Apple Music “Screws” Artists? A Back-Of-The-Envelope Analysis
Thing #1: percentage of revenue given to music owners (labels, artists, etc.)
With Apple Music, Apple is said to plan on sharing 71.5% of revenue with music owners in the U.S. (and a bit more internationally).
In most cases on iTunes, just over 70% of the purchase revenue goes to the music owner.
Sounds pretty damn close to me.
Thing #2: revenue amount
One iTunes user spends, on average, $12/year on music. This was estimated in 2013 — given that sales per account have been trending downwards, it’s safe to assume the $12 figure as being plenty close to the real average. That translates to ~$1/month.
In the U.S., Apple Music is $9.99/month. It’s different in other countries, but let’s ignore exchange rates (the ratios would cancel out) and use that figure: $10/month.
(If you end up believing that 1 cent makes any difference in the conclusion, ask for it later).
Some will now feel the urge to argue something like:
But Apple Music has a family plan that works out to be much cheaper per person!
Yeah, but iTunes has Family Sharing (which is, by the way, what the Apple Music family plan builds on). Family members can share iTunes purchases at no extra charge.
So not only is that a bad argument trying to reason that Apple Music’s revenue is lower, it actually supports the exact opposite argument (since Apple Music’s sharing is not free, unlike iTunes’).
Anyway — so:
|Avg. revenue per customer
So, where’s the screwing?
Indeed, if one were to trust the numbers we’ve gotten so far, it seems like the music owners would receive 10x the revenue from an average customer with Apple Music than they do with iTunes.
So why did, say, Taylor Swift (or whoever does the licensing decisions for her or her label) reportedly refuse to have 1989 on Apple Music at launch?
Above: a visual aid to enhance your reading experience.
The only explanation one could think of is that since 1989 is a somewhat-recent album, she (or whoever) believes that there’s more money to be made with “traditional” non-streaming sales.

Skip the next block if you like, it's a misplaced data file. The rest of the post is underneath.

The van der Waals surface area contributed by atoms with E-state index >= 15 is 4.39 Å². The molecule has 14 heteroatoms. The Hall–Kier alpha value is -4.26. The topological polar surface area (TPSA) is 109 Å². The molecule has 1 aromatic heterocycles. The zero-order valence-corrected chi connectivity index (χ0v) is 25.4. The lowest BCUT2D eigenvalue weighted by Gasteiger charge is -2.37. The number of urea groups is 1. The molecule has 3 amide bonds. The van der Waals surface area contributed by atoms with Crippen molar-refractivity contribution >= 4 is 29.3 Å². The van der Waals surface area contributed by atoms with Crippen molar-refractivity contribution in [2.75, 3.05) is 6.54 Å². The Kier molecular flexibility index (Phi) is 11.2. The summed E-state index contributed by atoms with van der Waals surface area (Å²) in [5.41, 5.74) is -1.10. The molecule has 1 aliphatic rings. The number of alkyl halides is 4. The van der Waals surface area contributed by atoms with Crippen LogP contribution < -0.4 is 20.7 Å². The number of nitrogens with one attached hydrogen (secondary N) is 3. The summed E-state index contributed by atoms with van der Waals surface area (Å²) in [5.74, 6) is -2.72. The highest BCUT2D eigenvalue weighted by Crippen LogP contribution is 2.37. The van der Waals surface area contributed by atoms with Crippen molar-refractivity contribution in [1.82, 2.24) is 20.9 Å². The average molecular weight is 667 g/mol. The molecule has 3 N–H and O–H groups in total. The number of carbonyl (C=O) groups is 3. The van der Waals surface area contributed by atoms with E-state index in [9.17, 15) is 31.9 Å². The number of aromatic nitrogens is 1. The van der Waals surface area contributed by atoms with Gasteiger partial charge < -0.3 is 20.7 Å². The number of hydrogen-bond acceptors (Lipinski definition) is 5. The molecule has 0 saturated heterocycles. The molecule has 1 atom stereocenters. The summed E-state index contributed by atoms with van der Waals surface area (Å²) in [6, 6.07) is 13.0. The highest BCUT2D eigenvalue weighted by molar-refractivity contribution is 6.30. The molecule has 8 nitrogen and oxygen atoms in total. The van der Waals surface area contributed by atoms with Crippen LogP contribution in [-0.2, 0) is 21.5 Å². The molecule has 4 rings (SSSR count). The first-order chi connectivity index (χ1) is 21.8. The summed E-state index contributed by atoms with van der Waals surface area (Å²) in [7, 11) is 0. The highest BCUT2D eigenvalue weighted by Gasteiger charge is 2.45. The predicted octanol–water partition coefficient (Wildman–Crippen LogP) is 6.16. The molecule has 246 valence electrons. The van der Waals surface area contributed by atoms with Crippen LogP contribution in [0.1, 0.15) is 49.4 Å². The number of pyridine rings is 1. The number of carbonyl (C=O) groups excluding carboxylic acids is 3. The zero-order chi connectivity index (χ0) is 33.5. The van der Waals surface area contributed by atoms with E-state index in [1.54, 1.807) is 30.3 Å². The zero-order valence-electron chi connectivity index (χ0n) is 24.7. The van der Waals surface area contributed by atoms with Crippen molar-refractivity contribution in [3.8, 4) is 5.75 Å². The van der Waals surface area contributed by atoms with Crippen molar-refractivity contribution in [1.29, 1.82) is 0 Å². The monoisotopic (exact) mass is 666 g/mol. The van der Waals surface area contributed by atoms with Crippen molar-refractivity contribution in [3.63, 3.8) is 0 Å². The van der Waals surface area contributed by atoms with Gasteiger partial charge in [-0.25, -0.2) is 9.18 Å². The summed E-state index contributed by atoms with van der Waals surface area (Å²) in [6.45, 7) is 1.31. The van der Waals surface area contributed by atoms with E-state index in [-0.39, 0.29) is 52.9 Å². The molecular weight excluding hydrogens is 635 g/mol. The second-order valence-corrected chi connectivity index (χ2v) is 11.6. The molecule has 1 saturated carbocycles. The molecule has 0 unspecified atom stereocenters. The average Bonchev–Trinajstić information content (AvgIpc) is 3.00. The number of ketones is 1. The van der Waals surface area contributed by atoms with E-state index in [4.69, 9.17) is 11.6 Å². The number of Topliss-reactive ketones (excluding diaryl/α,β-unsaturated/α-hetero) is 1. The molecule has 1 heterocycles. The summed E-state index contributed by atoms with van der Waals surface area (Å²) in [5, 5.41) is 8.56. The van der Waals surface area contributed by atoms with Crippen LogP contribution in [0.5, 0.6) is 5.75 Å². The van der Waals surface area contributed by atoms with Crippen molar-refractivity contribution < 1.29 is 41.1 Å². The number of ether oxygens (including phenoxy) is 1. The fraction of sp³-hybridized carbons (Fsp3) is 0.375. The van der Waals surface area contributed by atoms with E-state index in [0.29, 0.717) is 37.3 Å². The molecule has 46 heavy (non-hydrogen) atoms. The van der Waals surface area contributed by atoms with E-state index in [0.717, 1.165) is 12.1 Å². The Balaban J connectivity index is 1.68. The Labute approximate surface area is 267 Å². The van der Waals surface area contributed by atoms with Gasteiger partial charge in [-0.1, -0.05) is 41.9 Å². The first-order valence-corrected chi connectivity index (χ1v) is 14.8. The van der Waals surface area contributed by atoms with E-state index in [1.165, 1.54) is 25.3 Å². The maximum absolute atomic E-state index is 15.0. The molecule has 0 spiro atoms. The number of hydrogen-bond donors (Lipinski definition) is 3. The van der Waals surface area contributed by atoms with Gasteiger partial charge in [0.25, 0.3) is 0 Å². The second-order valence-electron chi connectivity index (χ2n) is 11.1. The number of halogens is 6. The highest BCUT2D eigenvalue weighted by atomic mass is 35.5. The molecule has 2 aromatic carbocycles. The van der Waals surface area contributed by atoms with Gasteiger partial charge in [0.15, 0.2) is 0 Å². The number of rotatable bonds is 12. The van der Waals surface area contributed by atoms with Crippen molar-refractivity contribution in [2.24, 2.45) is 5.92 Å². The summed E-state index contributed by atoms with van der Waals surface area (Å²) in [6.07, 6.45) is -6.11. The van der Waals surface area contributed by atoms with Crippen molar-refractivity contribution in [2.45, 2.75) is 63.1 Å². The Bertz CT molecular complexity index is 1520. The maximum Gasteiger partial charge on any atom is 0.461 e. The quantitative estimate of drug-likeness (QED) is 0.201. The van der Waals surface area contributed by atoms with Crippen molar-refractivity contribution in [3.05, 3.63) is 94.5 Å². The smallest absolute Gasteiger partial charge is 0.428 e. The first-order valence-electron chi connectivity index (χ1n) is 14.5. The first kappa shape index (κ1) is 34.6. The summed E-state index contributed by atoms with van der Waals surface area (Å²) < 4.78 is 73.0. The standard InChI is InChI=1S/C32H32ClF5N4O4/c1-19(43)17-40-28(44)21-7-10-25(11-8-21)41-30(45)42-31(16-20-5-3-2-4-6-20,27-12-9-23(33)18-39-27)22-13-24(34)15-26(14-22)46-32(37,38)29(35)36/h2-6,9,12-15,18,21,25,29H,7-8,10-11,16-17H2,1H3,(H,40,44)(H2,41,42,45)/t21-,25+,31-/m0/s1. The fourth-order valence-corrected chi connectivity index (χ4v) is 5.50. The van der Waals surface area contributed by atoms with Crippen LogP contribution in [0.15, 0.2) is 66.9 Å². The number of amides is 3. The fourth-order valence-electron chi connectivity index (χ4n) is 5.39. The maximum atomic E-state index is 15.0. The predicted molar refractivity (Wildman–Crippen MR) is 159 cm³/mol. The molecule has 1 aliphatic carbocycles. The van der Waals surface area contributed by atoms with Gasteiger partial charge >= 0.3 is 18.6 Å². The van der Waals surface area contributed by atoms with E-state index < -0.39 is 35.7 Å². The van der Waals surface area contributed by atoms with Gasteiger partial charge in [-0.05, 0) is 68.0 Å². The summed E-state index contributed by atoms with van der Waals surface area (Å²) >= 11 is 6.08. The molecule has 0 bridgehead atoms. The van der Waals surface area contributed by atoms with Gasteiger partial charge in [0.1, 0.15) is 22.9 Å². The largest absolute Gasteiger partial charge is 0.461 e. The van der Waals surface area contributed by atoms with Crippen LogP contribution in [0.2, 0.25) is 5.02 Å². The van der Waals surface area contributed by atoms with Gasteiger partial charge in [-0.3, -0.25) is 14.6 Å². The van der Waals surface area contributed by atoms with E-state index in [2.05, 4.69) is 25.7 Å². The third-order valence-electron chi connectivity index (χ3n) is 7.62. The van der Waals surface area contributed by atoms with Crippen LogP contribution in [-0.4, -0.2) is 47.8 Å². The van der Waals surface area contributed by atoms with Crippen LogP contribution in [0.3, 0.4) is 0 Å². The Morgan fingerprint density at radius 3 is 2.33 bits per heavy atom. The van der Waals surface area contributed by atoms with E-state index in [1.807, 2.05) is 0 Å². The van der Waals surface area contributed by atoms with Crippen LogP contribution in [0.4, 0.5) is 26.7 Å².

While that’s possible, it’s highly unlikely. That would require that her fans buy her stuff but listen to them at a rate that’s less than 1/10 of the average listening rate. Otherwise, she’d make the same amount of money — or more. [ 1 ]
Possible, but difficult to imagine.
[ 1 ] iTunes pays per purchase; Apple Music pays per listen.
Given the simple analysis above, it’s pretty easy to see that the assertion that artists are getting screwed by Apple Music’s compensation is likely just way, way wrong.
That said, it’s confusing (to me) when Taylor Swift does something that is the complete antidote of what makes sense in this model. I’d think she (or her label, or whoever) understands this pretty well.
Above: leaked footage of Taylor Swift negotiating Apple Music licensing.
The top-secret negotiations took place on a commercial flight to Area 51.
Now, it could be that this is simply a false story (I don’t understand why official representatives would share that info with BuzzFeed) and 1989 will be on Apple Music at launch. We’ll see soon enough.
Maybe I missed something or made a mistake somewhere? Please do let me know if that’s the case.
For the curious, economically, this works not too dissimilarly from how insurance works: distribute costs evenly among the pool of consumers, thus normalizing individual contributions to the revenue.
In this case, it’s that plus a cushion of 10x, which would easily swallow the micro-side-effects one might point out (increase in average diversity of musical taste, etc.)
For confused nitpickers
This isn’t saying anything about how labels compensate the artists — it is a completely irrelevant, orthogonal discussion that is largely unaffected by how the customers pay for the music.